A federal grand jury has served a subpoena on the Las Vegas Review Journal requesting the gender, birth date, physical address, telephone number, Internet service provider, IP address and credit card numbers of those people who commented on an May 26 2009 article written about a federal tax fraud and evasion case against area contractor, Robert Kahre.
A trial two years ago featuring some 160 charges ended with no convictions and four acquittals against Kahre and a slew of co-defendants. The jury came back hung on all 109 counts against Kahre so he, his sister and a former assistant are being retried for personal income tax evasion as well as their roles in Kahre’s unique coin based pay system.
Evidently Kahre discovered a chink in the armor of the IRS and was paying his workers with gold and silver coins basing the pay on the market value of the coins. The workers then calculated their income and tax liability based on the face value of the coins instead of the market value in the Federal Reserve system i.e. the value of the coins in U.S. paper dollars.
To the IRS a five dollar bill and a five dollar gold coin are one and the same although the gold coin is actually worth much more than the paper bill. Kahre was using coins which were in everyday circulation, clearly displayed a face value, and were regulated by Congress but somehow nowhere in the IRS’s 67,506 (and counting daily) pages of confusing tax code is it determined how to deal with gold and silver coins when they are used to pay employees or independent contractors. The tax code simply refers to all money used in this country in terms of “dollars.”
The coverage of the Kahre case in the May 26 Review Journal article has generated some 200 comments, the majority of which are critical of the government, IRS, jurors and attorneys in the case. Evidently a few of these comments really stood out and may be the main focus of the subpoena namely one that stated, “The sad thing is there are 12 dummies on the jury who will convict him. They should be hung along with the feds” and another referring to the prosecutor as a “socialist, fascist Mormon” and a “Nazi moron” and one comment which is reported to have now been removed from the site that stated something along the lines that the federal prosecutor wouldn’t see his next birthday.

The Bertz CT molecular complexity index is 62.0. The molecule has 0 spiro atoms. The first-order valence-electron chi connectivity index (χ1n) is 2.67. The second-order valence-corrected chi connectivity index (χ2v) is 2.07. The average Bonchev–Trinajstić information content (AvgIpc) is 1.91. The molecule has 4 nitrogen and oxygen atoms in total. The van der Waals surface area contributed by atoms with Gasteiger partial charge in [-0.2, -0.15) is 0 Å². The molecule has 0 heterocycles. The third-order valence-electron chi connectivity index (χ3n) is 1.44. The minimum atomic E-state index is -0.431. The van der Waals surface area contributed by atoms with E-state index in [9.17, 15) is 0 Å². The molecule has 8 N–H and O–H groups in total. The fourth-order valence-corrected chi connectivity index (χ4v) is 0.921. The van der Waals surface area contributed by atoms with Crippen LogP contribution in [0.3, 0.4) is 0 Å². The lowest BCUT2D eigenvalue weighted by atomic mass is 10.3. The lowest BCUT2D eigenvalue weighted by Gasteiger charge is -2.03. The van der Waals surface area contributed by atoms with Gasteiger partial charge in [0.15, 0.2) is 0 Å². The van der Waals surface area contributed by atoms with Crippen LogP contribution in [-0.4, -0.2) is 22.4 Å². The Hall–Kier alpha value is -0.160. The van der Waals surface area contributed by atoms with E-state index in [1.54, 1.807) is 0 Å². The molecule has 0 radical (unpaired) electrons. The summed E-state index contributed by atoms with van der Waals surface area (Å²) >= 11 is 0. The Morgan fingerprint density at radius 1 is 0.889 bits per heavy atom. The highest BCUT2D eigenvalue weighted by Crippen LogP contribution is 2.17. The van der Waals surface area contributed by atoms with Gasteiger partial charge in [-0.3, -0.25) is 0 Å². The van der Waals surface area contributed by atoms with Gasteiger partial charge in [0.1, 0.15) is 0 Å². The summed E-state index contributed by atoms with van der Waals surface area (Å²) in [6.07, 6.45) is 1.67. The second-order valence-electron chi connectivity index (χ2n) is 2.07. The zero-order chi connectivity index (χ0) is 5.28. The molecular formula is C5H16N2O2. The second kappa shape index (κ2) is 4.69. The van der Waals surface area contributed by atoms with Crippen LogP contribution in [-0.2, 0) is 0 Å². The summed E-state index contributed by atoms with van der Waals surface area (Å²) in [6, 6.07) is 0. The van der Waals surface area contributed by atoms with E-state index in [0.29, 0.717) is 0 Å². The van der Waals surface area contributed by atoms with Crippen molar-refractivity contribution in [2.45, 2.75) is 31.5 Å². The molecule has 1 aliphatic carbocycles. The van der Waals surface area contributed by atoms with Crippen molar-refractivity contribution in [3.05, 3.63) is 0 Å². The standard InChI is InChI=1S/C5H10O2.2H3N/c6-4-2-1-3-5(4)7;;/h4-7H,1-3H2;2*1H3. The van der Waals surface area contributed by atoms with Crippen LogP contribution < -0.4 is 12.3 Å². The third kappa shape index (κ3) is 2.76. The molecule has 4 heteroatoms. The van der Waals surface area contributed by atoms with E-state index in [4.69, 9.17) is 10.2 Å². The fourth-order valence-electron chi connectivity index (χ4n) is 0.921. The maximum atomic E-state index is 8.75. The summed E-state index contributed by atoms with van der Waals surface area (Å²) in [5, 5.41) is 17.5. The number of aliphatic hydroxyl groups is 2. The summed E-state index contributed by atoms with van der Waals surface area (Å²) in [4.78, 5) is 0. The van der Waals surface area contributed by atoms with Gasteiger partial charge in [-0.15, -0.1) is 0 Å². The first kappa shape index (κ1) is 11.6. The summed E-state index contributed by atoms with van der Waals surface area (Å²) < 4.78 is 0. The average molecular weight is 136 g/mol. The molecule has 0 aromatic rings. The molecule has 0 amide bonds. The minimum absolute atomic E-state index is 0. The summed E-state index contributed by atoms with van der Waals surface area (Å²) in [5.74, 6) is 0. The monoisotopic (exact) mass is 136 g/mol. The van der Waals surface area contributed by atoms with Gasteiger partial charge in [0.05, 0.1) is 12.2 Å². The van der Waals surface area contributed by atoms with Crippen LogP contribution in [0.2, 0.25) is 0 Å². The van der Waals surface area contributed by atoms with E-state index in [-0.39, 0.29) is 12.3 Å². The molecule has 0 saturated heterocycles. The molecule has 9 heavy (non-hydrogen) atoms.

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The original subpoena served on June 2 initially sought all of the previously mentioned information on most of the commentors but has since been scaled back to just two posters according to a report in today’s Review Journal.
The Las Vegas U.S. attorney’s office appears to have relented in its demand for the identities of all of the people who wrote comments on the Review-Journal Web site about a criminal tax trial in progress. Now it is asking for information pertaining to only two comments that might be construed as threatening to jurors or prosecutors.
The newspaper’s attorneys received a revised subpoena Tuesday afternoon. The original June 2 federal grand jury subpoena sought information on about 100 online comments posted on a May 26 article. That article now has close to 200 comments posted.
Editor Thomas Mitchell said the newspaper was prepared to seek to quash the sweeping subpoena on First Amendment grounds but plans to comply with the narrow request on the two comments.
“I’d hate to be the guy who refused to tell the feds Timothy McVeigh was buying fertilizer,” Mitchell said, referring to domestic terrorist McVeigh, who destroyed a federal building in Oklahoma City in 1995.
Mitchell said it was to the prosecutors’ credit that they realized their initial request might be overly broad and have a chilling effect on free-wheeling public debate of an important topic.
We all know most people post their thoughts and opinions on the internet under a pseudonym for various reasons, mainly privacy from all of the loons running around out there. Of course there has always been the fringe lunatics who enjoy visiting different websites for the sheer “pleasure” (you know like arsonists) of causing havoc while safely hiding behind their anonymous keyboards and computer monitors. That is just the nature of the beast in the online world.
That said are there First Amendment protections for the people leaving these kinds of comments on the millions of websites all over the internet? After all the First Amendment is not intended to protect nice or polite speech and we have all seen some off the most ridiculous crap that has been allowed to fly by the courts based on First Amendment protections.
Well the ACLU has stepped into the fray, even though the Review Journal said they would cooperate with the feds on their request for whatever information they have on two posters (which is probably very limited but an IP address should be enough to track down the commentors), and they have filed a motion seeking to have the original subpoena ruled unconstitutional,
Staff attorney Margaret McLetchie said the civil rights organization is seeking a court order declaring the original subpoena unconstitutional. She said it has filed on behalf of three clients, who posted anonymously on the Review-Journal Web site and who will remain anonymous during the legal action.
“The right to speak anonymously about politics is older than the Constitution,” she said, alluding to the Federalist and anti-Federalist papers, which were published under pseudonyms.
“We don’t think any of the comments we’ve seen are the appropriate target of government inquiry,” McLetchie said, adding that ACLU staff never saw one about betting on a prosecutor’s death.
The organization does not view any of the remaining comments as posing a “true threat,” which she defined as showing “a clear danger of imminent action.”
As much as I can’t stand this organization, I think the ACLU is right on the money on this one.